I’ve put my piece on my blog to try to help spread the word, as well as emailing the committee members. Of the 5 auto responses I got, three of the elected Members of Parliament deleted my message without reading. So I wrote this today:

    I worry about what is happening in my country.

  29. Canadian_Observer says:

    James G, I took the time…..
    I did take the time to read James Gannon’s blog as requested, and while I don’t agree 100% with Michael Geist or yourself, i did want to respond to one of your semi-rhetorical questions in your blog.

    You wrote, “If Canadian businesses were concerned that a law………would have the unintended effect of impeding their right to investigate contraventions of the laws of Canada, how is this not a perfectly valid concern?”.

    Individuals, nor business, have the right to investigate breach of anything IF that investigation involves coming into my house [or computer in this case], searching around, and collecting or taking information [incriminating or not]!! If you have cause to believe I have broken the law [including breach of contract, breach of copyright and/or theft], then your obligation is to report this activity to the proper authorities who will conduct the investigation and search [IF granted a proper warrant].

  30. James Gannon says:


    Thanks for taking the time to get an alternate point of view. I do agree with what you say, 100%. The concern with the Bill, and with the way that particular section is worded, is that the term “accessing a computer” isn’t limited to hacking into a computer, as I think we can both agree was the intent of the section. When I go to a website, I’m accessing the computer server of that website. So if you look at that list of activities I said would not be permitted under this provision towards the end of my article, I mean that merely surfing the web to collect information would be prohibited under this section. The consequence here becomes that individuals, law enforcement agencies and private companies cannot even use publicly available information to enforce their rights or contracts.

    And that’s really the point I was making overall with this Bill. Everyone agrees with the intent. Nobody I’ve spoken to thinks that companies should be allowed to hack into anyone’s computer for any reason. It’s just a matter of getting the wording right so that the law addresses precisely that. I’d like to think that the drafters agree that people and companies should be able to use information publicly available on the web to enforce their rights, but I think largely because of the misinformation regarding that and other provisions extolled by this site, there’s been resistance for even that. That’s my big issue with Prof Geist’s approach here. I believe he knows that if he uses words like “copyright lobby” and “private surreptitious surveillance”, he can get a certain subset of the population up in a frenzy about whatever he wants. Only in this case, it has nothing to do with either and I hope my article has even in part helped to clarify this.

  31. James Gannon says:

    Hendrik Boom:

    Sir, you are correct. I didn’t fully explain every aspect of that provision. I also didn’t fully go through section 78(2) of the ECPA (which also dealt with address harvesting) and the other section 7 exceptions in PIPEDA which they would effect. My article was already getting very long and I simply couldn’t explain every section of the Bill.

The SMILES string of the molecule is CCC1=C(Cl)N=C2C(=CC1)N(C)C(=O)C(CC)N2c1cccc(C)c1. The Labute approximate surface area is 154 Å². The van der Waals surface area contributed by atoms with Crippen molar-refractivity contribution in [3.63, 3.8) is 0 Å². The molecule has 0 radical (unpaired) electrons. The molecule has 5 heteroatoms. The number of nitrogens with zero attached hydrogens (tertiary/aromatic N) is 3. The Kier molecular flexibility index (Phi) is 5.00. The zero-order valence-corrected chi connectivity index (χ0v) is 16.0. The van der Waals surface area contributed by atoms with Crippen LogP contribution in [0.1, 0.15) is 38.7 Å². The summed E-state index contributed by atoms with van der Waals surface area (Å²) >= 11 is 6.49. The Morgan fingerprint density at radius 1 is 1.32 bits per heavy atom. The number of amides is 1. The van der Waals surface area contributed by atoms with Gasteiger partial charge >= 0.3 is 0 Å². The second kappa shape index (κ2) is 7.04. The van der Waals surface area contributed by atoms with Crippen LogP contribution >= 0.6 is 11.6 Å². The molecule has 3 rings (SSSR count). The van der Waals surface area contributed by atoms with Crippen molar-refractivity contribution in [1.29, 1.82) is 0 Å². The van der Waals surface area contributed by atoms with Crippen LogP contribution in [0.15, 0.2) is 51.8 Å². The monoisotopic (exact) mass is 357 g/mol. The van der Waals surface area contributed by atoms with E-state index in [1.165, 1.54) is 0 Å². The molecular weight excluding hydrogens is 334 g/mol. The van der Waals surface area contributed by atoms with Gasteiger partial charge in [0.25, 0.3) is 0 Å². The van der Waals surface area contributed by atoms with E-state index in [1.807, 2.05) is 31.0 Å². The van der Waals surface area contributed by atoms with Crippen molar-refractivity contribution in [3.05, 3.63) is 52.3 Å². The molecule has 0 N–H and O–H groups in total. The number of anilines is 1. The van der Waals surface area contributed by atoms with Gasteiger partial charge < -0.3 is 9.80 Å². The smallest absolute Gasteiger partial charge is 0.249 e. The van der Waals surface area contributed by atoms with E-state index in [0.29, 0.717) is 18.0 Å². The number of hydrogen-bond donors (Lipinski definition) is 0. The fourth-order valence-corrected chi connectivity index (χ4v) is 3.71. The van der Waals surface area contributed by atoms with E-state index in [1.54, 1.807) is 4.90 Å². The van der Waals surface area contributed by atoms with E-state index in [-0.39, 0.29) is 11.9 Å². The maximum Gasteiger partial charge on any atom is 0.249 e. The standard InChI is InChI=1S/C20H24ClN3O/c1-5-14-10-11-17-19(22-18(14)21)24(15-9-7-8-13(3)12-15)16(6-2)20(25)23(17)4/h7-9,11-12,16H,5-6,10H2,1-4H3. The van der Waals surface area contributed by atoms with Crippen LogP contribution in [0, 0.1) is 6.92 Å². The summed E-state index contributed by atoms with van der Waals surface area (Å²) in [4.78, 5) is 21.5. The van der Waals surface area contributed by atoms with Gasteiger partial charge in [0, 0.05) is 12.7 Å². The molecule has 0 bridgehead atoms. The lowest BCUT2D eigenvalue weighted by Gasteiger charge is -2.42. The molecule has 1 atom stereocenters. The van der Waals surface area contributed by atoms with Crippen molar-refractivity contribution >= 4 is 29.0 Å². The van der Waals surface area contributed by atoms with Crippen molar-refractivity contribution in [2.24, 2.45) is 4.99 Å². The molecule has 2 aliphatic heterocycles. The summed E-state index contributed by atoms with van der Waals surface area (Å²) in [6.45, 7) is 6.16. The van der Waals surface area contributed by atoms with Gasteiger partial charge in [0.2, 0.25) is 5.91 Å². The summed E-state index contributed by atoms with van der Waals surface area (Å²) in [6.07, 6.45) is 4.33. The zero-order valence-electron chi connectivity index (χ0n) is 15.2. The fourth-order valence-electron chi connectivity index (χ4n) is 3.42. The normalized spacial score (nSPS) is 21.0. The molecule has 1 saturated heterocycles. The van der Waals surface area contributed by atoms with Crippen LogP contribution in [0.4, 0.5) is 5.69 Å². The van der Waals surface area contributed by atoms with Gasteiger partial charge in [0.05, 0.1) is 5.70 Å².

However, if you look at the list of activities I noted would be illegal under s.78(3) of the ECPA, I think in each of those the person who’s information you are collecting would not grant you authorization to collect it. So, for instance, if an online auctioning website were to use some sort of crawling technology to identify instances of auction fraud, the targets of their investigation would likely not authorize this information, which is publicly available on the web, to be used or collected. Similarly, the target of a law enforcement investigation into, for instance, terrorism or child pornography, would probably not authorize his publicly available information to be used for this purpose as well. And if you read my other response above about the issue with the “accessing a computer” language, you can see that this remains of great concern to a large number of people.

  32. just a thought
    do you think there is a possibility that the politicians in positions of power truly just do not have enough knowledge of info tech to make the most intelligent decisions?

    seems that perhaps more ethical info technologists are needed in these decision-making roles…

  33. MountainView says:

    @ Patty: thats why lobbyists are there .. to ‘educate’ the MPs (who don’t know a server based tracking from a local cookie .. but who can blame them, not many people do). Poor suckers are lambs to a slaughter.

    @Gannon: Re: “I believe he [Michael Geist] knows that if he uses words like “copyright lobby” and “private surreptitious surveillance”, he can get a certain subset of the population up in a frenzy about whatever he wants.”

    Please don’t belittle my concerns that private special interest groups are inserting themselves into Canada’s law making process in a way that is contrary to my best interests, as getting “up in a frenzy”.

    As for Micheal Geist’s efforts, if it weren’t for him, I probably wouldn’t have known who was lobbying Canadian MPs on these issues. These private special interest lobbies certainly don’t advertise their efforts. That’s what is misleading! (and it may yet end up getting me up in a frenzy.)

    Geist’s characterizations are far closer to the truth in terms of impact to me, than your “its about getting the wording right”.

    Hello?! If people like Michael Geist didn’t tell others about this faulty wording, then it probably wouldn’t change would it?

  34. Canadian_Observer says:

    James G.